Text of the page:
LINCOLN — Driver’s licenses for young immigrants brought into the country illegally as children. Legalized wagering on poker games and tournaments.
A ban on workplace discrimination against gays and lesbians. Repeal of the death penalty.
Medical marijuana. Sentencing reform to ease prison overcrowding.
With just 13 legislative days remaining, Nebraska lawmakers have yet to resolve these and other major controversial issues.
Speaker of the Legislature Galen Hadley of Kearney said the situation means some bills designated as priorities may not get debated this year.
“I’m concerned at this point in time,” he said. “My goal is still to get as many done as we can.”
So far the Legislature has passed 32 of the 107 bills designated as priorities, and 21 await final-round votes. Sixteen priority bills have been stopped in committee or failed to advance after debate. Of the remaining bills, 18 were designated as priorities by the speaker rather than individual senators or legislative committees.
Hadley planned to spend time over the weekend looking at the bills remaining, trying to gauge how much time each would take and trying to decide which ones could wait to be debated until the 2016 legislative session.
“I hate to be the judge of what’s important, but at some point you have to do that,” he said. “We’ll get done what we need to get done this year.”
As speaker, Hadley sets the daily agenda for the Legislature.
He said he hopes to have first-round debate on two high-profile controversies this week, along with taking a final vote on the state budget package.
Legislative Bill 623, sponsored by State Sen. Jeremy Nordquist of Omaha, would allow young immigrants who were brought to this country illegally as children to get driver’s licenses.
Nebraska is the only state that denies licenses to those young people, who are permitted to remain in the United States under an executive order of the president.
Gov. Pete Ricketts opposes the bill but has not said whether he would veto it.
LB 586, sponsored by Sen. Adam Morfeld of Lincoln, would prohibit job discrimination based on sexual orientation or gender identity.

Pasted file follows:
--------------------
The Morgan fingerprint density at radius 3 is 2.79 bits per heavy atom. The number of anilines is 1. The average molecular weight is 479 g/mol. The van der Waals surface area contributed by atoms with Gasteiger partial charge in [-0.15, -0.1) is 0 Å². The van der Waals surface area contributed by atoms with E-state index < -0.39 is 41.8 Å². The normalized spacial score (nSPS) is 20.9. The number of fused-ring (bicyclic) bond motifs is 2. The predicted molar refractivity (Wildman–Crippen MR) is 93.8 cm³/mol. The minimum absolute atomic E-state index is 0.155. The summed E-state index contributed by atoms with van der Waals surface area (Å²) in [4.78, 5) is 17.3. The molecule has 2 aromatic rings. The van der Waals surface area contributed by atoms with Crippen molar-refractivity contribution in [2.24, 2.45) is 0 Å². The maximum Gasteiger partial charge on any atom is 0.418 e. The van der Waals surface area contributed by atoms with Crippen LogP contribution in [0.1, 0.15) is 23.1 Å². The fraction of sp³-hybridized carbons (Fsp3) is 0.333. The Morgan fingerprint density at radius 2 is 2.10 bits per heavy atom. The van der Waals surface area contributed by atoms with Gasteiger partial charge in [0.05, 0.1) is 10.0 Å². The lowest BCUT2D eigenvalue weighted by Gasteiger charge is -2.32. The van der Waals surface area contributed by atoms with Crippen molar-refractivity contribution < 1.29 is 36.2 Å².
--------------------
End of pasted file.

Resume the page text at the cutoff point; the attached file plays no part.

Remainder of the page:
The measure, which is modeled after Omaha’s anti-bias ordinance, has the backing of some key business groups but faces opposition from some religious groups, especially the Nebraska Catholic Conference.
A legislative filibuster killed a similar bill last year. Morfeld said he is optimistic this year, based on the rapid changes in people’s attitudes.
Before lawmakers have a chance to take up those measures, however, Hadley said he wants to get through second-round consideration of bills addressing Nebraska’s overcrowded prisons and repealing the death penalty.
Three measures aimed at reforming corrections and reducing some prison sentences are set for debate Tuesday. The amount of time that takes will depend on the results of compromise discussions that have been going on since first-round debate.
Nebraska Attorney General Doug Peterson and other state and local officials opposed some provisions in the bills that would reduce sentences and increase the use of probation and parole.
There have been no compromise discussions on LB 268, the proposed repeal of Nebraska’s death penalty. The bill won first-round approval on a 30-13 vote, enough to overcome the governor’s promised veto but short of the 33 needed to cut off a threatened filibuster. The bill likely will be on the Wednesday agenda.
Lawmakers also are expected to resume debate this week on a bill to legalize medical marijuana.
Sen. Tommy Garrett of Bellevue, who introduced LB 643, made an emotional appeal for the bill when consideration of it began Thursday.
It faces opposition from the governor, attorney general and several senators, which means debate is expected to be lengthy.
But those high-profile measures aren’t the only priority bills that could take several hours of legislative time.
Sen. Tyson Larson of O’Neill has two such bills — one that would legalize wagering on poker games and tournaments in specially licensed bars, and another that would allow the state prison system and county jails to charge copayments for inmates’ medical care.
Acknowledging that each bill would take several hours, he said he doesn’t know when, or if, they will be debated this year.
But he said he hopes the Legislature can deal with all of the priority bills in the days remaining.
“It’s going to take some really late nights if we’re going to do that,” Larson said.
Contact the writer: 402-473-9583, email@example.com